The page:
NORTH BEACH IS AN UNUSUAL SITUATIONThere were misfortunes that hurt many good people in North Beach, an expansion of beach approximately 15 miles away from downtown Puerto Peñasco, bordering the Mayan Palace. Many people were attracted by developers with beautiful marketing material and equally attractive visions of grandeur. It is however, irresponsible to characterize the practice of real estate in Rocky Point or Sonora as similar in whole to one with issues older than most of the respected developments in this town. There is no question that North Beach has had some issues, some going back to 1996. Also very important to point out is that the problems faced by the developers and resting on the shoulders of investors are not losing their money; there are delays in gaining title. The article in one sentence wrongfully challenged the credibility of a bank trust, stating that “All believed literature published by government agencies, including the Arizona Mexico Commission, stating that Mexico’s Fideicomiso, or bank trust, system safely ensures property rights to Americans.” It then went on to say that none of the people devastated in the North Beach debacle ever received trusts. Raul O’Farrill, A notable attorney practicing in several Mexican cities as well as the U.S., was retained in 2003, long after the deepest of issues took root in North Beach. Two satisfied clients within the boundaries of North Beach were quoted, as being extremely satisfied; together they represented about 150 homeowners in North Beach’s sub-communities of Playa Dorada and its neighbor, Playa Miramar. This by itself indicates 150 satisfied clients. The Mexican, (Agrarian Law) legal system is complex much like the Common Law system used in the U.S. There are pros and cons involved with both systems; one example in the Agrarian system is the way the facts are presented to a judge, in writing, and not to a jury, thus eliminating the ability for flamboyant showmanship skills influencing decisions. O’farrill’s continued involvement through many disputes shows evidence of satisfied clients and no more implicates him than to imply that Johnny Cocheran was an accomplice of O.J. Simpson. The recent article, though it painted a much more dismal description than we are actually witnessing here may help bring the attention of Mexican officials, and help us resolve the issues in this one community, most of which have little to do with the developers themselves. HOW TO BUY SAFELY IN MEXICOThere are several things to consider when investing in Mexico. First and foremost, with proper representation it is totally safe to invest in Mexico. The Fideicomiso, also known as a bank trust is not a lease. If it was not a safe mechanism, companies like Stewart Title, First American Title and others would not warrant its validity. The United States Government would not allow the investment in Mexico Real Estate as legitimate self directed IRA’s if there was uncertainty. There are a number of highly regarded financial institutions lending millions of dollars that certainly would not risk this kind of revenue on leases or unwarranted real property, and more than 1.6 million Foreigners in Mexico would not be happy homeowners in MexicoINFORMED BUYERS GATHER INFORMATION AND DEMAND DISCLOSUREAnother consideration is that an uninformed buyer can get hurt. When someone buys a home, they have a right to expect honest full disclosure. Disclosure is a very important aspect that has often been overlooked by investors in Mexico’s beachfront communities. Impulse has driven many investors toward their acquisitions, most experienced positive results. When purchasing real estate anywhere, remember to ask yourself, “Who is representing me?” In the end, any buyer can protect themselves, in any development with the proper contract that addresses potential issues. In Rocky Point we often refer to all buyers as investors because in a sense, real estate for most has outpaced the stock market, or most any other holdings. It is however important to differentiate a condo buyer looking for a place for the family to enjoy, from an investor. A one time second home purchaser expects to pay money and receive a clear title with no liens and no surprises. An investor looks to overcome risks based on gathering information and implementing controls or risk management through carefully drafted contracts. The concept of higher risk/higher gain comes to mind, but needs clarification. The risks can be identified by asking the right questions. What is the title situation? What are the financing sources? Is my earnest money expected to be used for construction or will it be held in a third party controlled escrow account? (Third party escrow accounts were not commonly available when the first clouds appeared over North Beach.) There are many other questions that need full disclosure that require attention. If the answers are not explained in full, there should be yellow flags going up and these and all other questions need to be addressed in the offer of trust contract. If title insurance is offered, understand what is insured and what is not. If title insurance is not available ask why. Title insurance is not the magical savior in all cases and in some rare instances can simply be an extra unnecessary expense. Proper representation is what is important. Demand proper representation and full disclosure. Do not hesitate to request information, and make sure your agent knows what questions to ask. You are not out of line to ask your agent or developer for full disclosure, or request specific documents, such as permits, title insurance documents, as well as financing agreements; and have these looked over by a Mexican attorney or qualified individual. LICENSED REAL ESTATE AGENTS ARE HELD ACCOUNTABLEThe real estate community as a whole in Sonora has changed dramatically in the past several years. In Puerto Peñasco there are approximately 200 agents and two organizations with the specific purpose of protecting buyers and sellers. AMPI for example is Mexico’s National Association of Realtors. About a year ago, AMPI Puerto Peñasco started requiring its members to be certified at the state level. This certification included criminal background checks, fingerprinting, as well as continuing education classes to insure the highest level of trust and security. An AMPI agent is a Realtor that has accountability enforceable by law. Effective in 2007 every single real estate professional obtaining income in the state of Sonora, by virtue of commissions not only needs to be certified but needs to hold a real estate license. The licensing process is very similar to that in the U.S. including a course mandated by the state that is 109 hours of intense real estate studies. The topics included in this course provide current technical and administrative skills to participants allowing them to improve their performance in Real Estate activities this accreditation did not come easy, but was done to insure problems in the past do not surface again. Both associations, AMPI and PPREA hold integrity of ethical standards as their most important virtue. Has Arizona seen its share of real estate scandals? How many buyers threatened with foreclosure due to the turn of the market and the sub-prime lending craze would speak of questionable representation? Were some not pressured with hard to understand documents explained briefly by commission hungry agents? Does this mean that all real estate transactions in Arizona are suspicious? There have been examples of prime debacles in many places but to paint us all as Frito banditos is wrong. There are plenty of upstanding ethical professionals selling real estate in this community, and there are highly credible developments worth noting. SAFE INVESTMENTS ARE ABUNDANT Not all agents are the same, and our system is not perfect, but with the best interest of the long term growth of Rocky Point and beyond, in the hearts and minds of licensing and oversight organizations there is no reason not to consider investing in what so many Americans and Canadians have found to be paradise. You truly can enjoy your investment portfolio in Mexico, but as they say, don’t leave your brain at the border. There were issues handled poorly in the past, and there will be projects with all the best intentions in the world that fall short yet to come. But with the right information available now, and your ability to protect yourself through contracts that address any of the unknown variables you don’t have to be a victim. Do not attempt the process alone recruit proper representation. Kent WhiteRealty Executives, SonoraPresident Elect AMPI Puerto Peñasco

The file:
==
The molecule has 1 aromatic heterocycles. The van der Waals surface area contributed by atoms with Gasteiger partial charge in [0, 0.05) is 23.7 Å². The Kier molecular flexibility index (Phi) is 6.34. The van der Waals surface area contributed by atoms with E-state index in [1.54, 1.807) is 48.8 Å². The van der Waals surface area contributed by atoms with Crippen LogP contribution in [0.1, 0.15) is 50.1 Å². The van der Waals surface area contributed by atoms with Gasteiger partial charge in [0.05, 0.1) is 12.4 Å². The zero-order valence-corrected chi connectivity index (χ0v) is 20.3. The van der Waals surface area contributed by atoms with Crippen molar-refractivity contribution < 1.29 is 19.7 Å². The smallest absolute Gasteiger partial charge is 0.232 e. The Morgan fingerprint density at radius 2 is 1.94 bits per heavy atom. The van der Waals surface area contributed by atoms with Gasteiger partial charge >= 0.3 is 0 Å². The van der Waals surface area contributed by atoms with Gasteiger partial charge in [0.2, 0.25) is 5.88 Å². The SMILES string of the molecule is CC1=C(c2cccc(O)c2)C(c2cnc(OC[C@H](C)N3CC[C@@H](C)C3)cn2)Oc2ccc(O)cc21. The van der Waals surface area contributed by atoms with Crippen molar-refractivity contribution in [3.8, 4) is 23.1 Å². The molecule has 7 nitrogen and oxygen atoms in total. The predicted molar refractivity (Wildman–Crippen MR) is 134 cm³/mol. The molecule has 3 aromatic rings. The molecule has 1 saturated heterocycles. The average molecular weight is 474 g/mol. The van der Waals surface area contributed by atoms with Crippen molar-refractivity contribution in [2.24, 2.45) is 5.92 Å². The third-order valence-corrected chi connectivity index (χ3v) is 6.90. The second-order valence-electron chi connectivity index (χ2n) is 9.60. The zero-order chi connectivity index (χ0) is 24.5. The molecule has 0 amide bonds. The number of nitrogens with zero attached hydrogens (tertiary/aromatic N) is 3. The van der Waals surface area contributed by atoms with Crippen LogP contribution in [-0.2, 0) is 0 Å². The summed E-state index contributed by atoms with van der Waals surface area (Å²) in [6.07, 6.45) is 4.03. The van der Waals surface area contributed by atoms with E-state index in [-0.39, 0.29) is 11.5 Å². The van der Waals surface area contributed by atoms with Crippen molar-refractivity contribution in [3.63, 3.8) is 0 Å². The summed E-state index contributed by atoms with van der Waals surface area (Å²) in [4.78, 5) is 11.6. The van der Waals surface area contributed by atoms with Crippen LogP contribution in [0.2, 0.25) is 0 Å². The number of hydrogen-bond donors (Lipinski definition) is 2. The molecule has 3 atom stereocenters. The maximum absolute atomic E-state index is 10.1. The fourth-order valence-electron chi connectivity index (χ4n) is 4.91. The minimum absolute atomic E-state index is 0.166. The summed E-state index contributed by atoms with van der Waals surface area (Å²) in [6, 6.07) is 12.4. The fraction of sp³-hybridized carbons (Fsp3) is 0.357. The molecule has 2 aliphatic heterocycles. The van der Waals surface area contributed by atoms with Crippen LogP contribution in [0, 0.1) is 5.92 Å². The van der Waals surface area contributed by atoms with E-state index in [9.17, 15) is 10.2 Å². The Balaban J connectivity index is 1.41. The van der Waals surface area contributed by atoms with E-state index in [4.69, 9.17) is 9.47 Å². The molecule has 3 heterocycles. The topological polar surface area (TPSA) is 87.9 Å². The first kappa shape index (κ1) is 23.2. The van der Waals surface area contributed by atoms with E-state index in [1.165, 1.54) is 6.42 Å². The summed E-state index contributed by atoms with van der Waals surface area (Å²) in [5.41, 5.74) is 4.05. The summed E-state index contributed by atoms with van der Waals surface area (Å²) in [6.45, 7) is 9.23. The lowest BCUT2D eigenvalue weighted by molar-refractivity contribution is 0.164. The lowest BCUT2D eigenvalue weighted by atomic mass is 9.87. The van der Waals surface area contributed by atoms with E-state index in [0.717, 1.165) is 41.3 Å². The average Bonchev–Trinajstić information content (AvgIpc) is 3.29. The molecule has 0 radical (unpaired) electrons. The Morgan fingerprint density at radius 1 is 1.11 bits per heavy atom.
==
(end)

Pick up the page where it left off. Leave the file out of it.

Vaya con Dios !KENT B. WHITE